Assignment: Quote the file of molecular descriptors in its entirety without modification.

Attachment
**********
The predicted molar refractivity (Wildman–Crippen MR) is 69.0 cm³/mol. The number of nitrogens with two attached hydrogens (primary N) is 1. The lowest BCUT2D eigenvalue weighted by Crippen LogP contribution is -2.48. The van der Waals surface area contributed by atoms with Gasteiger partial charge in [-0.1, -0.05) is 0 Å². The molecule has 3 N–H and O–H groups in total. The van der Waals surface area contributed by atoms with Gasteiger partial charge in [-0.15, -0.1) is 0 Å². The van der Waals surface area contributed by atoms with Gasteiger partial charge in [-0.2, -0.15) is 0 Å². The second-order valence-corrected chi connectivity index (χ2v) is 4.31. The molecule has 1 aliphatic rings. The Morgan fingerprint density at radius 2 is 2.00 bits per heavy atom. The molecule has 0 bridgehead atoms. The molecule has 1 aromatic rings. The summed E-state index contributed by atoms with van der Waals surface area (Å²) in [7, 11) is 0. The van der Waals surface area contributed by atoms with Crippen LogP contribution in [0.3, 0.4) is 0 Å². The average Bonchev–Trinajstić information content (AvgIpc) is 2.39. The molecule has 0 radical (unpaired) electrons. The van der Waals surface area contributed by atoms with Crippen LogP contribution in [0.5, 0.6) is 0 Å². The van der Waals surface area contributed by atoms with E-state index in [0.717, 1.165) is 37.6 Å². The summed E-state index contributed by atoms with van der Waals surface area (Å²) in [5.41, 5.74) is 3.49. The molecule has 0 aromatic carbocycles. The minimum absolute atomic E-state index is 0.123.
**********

The predicted molar refractivity (Wildman–Crippen MR) is 69.0 cm³/mol. The number of nitrogens with two attached hydrogens (primary N) is 1. The lowest BCUT2D eigenvalue weighted by Crippen LogP contribution is -2.48. The van der Waals surface area contributed by atoms with Gasteiger partial charge in [-0.1, -0.05) is 0 Å². The molecule has 3 N–H and O–H groups in total. The van der Waals surface area contributed by atoms with Gasteiger partial charge in [-0.15, -0.1) is 0 Å². The van der Waals surface area contributed by atoms with Gasteiger partial charge in [-0.2, -0.15) is 0 Å². The second-order valence-corrected chi connectivity index (χ2v) is 4.31. The molecule has 1 aliphatic rings. The Morgan fingerprint density at radius 2 is 2.00 bits per heavy atom. The molecule has 0 bridgehead atoms. The molecule has 1 aromatic rings. The summed E-state index contributed by atoms with van der Waals surface area (Å²) in [7, 11) is 0. The van der Waals surface area contributed by atoms with Crippen LogP contribution in [0.3, 0.4) is 0 Å². The average Bonchev–Trinajstić information content (AvgIpc) is 2.39. The molecule has 0 radical (unpaired) electrons. The van der Waals surface area contributed by atoms with Crippen LogP contribution in [0.5, 0.6) is 0 Å². The van der Waals surface area contributed by atoms with E-state index in [0.717, 1.165) is 37.6 Å². The summed E-state index contributed by atoms with van der Waals surface area (Å²) in [5.41, 5.74) is 3.49. The molecule has 0 aromatic carbocycles. The minimum absolute atomic E-state index is 0.123.